Attach the airbag to the top plate using bolts down though the top plate into the 2 captive nuts (after fiddling the air connection though its hole),
Attach the bottom plate to the airbag using a countersunk bolt up though the piston, aligning it radially so it fits the chosen spring clamp arrangements,
Ensure the air connector is not blocked off and pull the airbag down, allowing it to expand, (but DON'T use air pressure, you could crush fingers or break something) and bolt the bottom plate to the spring clamp,
Fit the air pipe and connect up the air supply and controls.
It sounds easy but the devil is, as always, in the detail.
Rear Airbag Development
The bottom plate is probably the easiest to start with.
Assuming the U-bolts and spring centre bolt don't protrude above the level of the spring clamp (if they do they will need to be cut off or clearance holes cut in the plate), the plate can be designed to rest on the centre of the spring clamp with supporting out-riggers welded on which rest on the wings of the spring clamp. The plate can be held on by bolts (high tensile to survive vibration stress) down though the wings of the spring clamp (the bolts need to be positioned carefully so their heads don't foul the outer edge of the airbag piston) or up though the wings of the spring clamp into tapped holes on the bottom plate (be careful of the depth). For bolts hidden under the piston, assuming they don't foul the insides of the piston, their heads could be welded on to the bottom plate.
Rear airbag bottom plate, viewed from underneath.
The horizontal bars rest on the spring clamp wings.
Other fixing methods could also be devised by attaching brackets to the spring clamp. The Firestone suggestion of using clamps around the spring pack is not desirable as it can bring unfortunate results.
Clamps around the spring pack can slip.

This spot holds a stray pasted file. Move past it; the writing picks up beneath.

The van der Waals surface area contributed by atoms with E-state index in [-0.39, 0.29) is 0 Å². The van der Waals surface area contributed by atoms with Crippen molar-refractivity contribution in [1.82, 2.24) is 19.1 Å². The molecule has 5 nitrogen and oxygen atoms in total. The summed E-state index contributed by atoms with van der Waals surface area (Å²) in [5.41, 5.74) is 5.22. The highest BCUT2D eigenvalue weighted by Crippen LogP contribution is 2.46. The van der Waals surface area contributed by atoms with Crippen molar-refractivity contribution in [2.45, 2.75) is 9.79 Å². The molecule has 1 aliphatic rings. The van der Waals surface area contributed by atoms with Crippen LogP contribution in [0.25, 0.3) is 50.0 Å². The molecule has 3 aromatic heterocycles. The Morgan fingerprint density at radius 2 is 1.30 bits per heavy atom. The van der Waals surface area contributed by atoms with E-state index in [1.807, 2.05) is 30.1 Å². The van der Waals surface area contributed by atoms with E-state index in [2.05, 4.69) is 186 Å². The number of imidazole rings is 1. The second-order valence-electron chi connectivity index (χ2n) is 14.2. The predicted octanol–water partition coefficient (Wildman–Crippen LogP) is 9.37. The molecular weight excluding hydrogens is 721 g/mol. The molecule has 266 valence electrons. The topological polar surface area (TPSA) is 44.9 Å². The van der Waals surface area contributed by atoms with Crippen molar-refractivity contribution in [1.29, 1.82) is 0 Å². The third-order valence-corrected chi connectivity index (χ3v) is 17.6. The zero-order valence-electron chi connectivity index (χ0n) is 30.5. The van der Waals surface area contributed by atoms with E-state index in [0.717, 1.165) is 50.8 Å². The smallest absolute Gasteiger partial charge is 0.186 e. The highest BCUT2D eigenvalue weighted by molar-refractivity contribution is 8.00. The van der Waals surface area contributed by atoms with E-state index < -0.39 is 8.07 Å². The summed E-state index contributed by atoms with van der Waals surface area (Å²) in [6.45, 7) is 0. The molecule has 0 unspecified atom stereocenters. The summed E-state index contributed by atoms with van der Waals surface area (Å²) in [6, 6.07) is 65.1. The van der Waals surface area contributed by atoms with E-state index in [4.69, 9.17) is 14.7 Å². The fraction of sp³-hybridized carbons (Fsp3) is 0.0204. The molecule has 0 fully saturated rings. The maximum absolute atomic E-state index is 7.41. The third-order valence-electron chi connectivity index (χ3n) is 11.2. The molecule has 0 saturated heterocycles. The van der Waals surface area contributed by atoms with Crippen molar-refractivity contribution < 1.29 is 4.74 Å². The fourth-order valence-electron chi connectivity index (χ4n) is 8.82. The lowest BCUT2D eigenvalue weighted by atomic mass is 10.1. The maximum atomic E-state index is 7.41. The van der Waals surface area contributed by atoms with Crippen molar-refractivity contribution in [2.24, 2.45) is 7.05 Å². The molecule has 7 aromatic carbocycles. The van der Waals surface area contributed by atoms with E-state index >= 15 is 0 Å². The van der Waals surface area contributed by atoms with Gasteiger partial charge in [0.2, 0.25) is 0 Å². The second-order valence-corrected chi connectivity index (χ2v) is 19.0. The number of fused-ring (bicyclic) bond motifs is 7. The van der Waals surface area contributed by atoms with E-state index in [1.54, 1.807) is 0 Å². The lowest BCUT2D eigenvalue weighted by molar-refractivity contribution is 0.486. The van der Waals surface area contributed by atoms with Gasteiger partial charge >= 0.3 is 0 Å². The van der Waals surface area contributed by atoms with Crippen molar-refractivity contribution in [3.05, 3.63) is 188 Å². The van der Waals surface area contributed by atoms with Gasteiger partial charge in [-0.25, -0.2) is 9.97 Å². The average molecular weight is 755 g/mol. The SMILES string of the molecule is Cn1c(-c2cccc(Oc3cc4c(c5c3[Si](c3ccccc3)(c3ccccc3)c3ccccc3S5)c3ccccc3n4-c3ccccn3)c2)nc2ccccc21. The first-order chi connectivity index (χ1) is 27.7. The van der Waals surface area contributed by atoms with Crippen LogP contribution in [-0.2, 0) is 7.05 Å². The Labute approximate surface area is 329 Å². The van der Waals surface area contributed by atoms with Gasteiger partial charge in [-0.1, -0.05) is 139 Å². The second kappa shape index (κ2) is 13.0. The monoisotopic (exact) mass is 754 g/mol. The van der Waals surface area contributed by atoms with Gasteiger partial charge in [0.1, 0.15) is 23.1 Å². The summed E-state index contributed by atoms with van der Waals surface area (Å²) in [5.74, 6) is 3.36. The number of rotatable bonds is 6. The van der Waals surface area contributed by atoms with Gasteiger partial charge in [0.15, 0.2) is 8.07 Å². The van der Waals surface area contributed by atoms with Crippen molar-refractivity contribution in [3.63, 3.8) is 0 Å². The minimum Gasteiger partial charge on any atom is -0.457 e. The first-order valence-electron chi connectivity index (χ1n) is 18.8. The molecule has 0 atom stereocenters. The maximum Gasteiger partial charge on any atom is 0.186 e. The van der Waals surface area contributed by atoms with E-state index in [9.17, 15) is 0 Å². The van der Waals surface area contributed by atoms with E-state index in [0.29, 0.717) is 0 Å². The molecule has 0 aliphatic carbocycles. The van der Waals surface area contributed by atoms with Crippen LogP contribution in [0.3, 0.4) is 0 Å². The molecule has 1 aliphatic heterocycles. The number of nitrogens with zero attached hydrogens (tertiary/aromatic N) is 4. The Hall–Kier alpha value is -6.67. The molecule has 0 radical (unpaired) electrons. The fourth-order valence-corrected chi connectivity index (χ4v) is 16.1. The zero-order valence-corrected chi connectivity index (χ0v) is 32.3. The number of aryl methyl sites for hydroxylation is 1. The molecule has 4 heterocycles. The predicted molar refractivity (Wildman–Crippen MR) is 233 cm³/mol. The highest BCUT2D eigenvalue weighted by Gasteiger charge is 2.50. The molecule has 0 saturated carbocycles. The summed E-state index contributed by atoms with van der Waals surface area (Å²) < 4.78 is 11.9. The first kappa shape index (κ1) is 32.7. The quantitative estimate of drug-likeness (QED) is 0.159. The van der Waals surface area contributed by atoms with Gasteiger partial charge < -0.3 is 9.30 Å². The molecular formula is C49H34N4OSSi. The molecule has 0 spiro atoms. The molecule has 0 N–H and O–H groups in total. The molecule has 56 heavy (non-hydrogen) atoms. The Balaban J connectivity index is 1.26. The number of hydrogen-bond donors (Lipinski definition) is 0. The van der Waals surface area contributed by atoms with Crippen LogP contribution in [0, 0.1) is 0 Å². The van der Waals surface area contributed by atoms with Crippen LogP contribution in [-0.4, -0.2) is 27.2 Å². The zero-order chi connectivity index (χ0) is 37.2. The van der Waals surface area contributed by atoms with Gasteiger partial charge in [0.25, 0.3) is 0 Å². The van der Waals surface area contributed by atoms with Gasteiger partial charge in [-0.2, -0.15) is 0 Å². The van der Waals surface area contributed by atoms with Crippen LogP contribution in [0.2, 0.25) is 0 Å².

This photo of NT001 is from the "Suzi and Rudi on Tour" website.
The airbag was apparently undamaged but the mounting arrangements had to be redesigned.
Note that access to the U-bolt nuts will probably not be possible after fitting the airbags (although you might be able to provide access holes though the plates for some, but not all of them), so ensure they are fully tightened before doing any design or assembly so things can't move. Subsequent checking of U-bolt torque will necessitate jacking up the chassis, releasing the air pressure, unbolting of the bottom plates and raising the airbags out of the way to provide access to the nuts. The airbags don't have to be removed completely.
The top plate needs to be mounted to the bump stop bracket via a 25mm spacer so that it clears the bottom of the chassis rail. A long countersunk bolt can be used for this and I chose to weld its head on to the plate since it won't be accessible once the airbag is bolted on, but that's not essential. Alternatively, a bolt could be inserted downwards through the bump stop mounting bracket into a tapped hole in the top plate (be careful of its depth). Holes will be needed to attach the airbag to the plate and will have to be arranged so that the air inlet connection is accessible. One hole will probably go through the bump stop bracket, which is a good thing as it prevents the plate rotating in service.
My top plate with the spacer block and completely OTT strengthening ribs
For the 25 mm spacer, I welded a steel box to the top of the plate. A couple of thick steel blocks would do but are heavy, like the cylindrical block removed from above the bump stop rubber. I have seen photos of round cylinders or square tube used for this purpose (see below), which might simplify the design, but I preferred a more substantial arrangement. I probably went overboard by welding strengthening ribs to the top of plate as well but this can cause the plate to warp.
Rear airbag top plate trial fit.
The square spacer block is needed to clear the chassis rail and the round spacer is because the bolt was too long.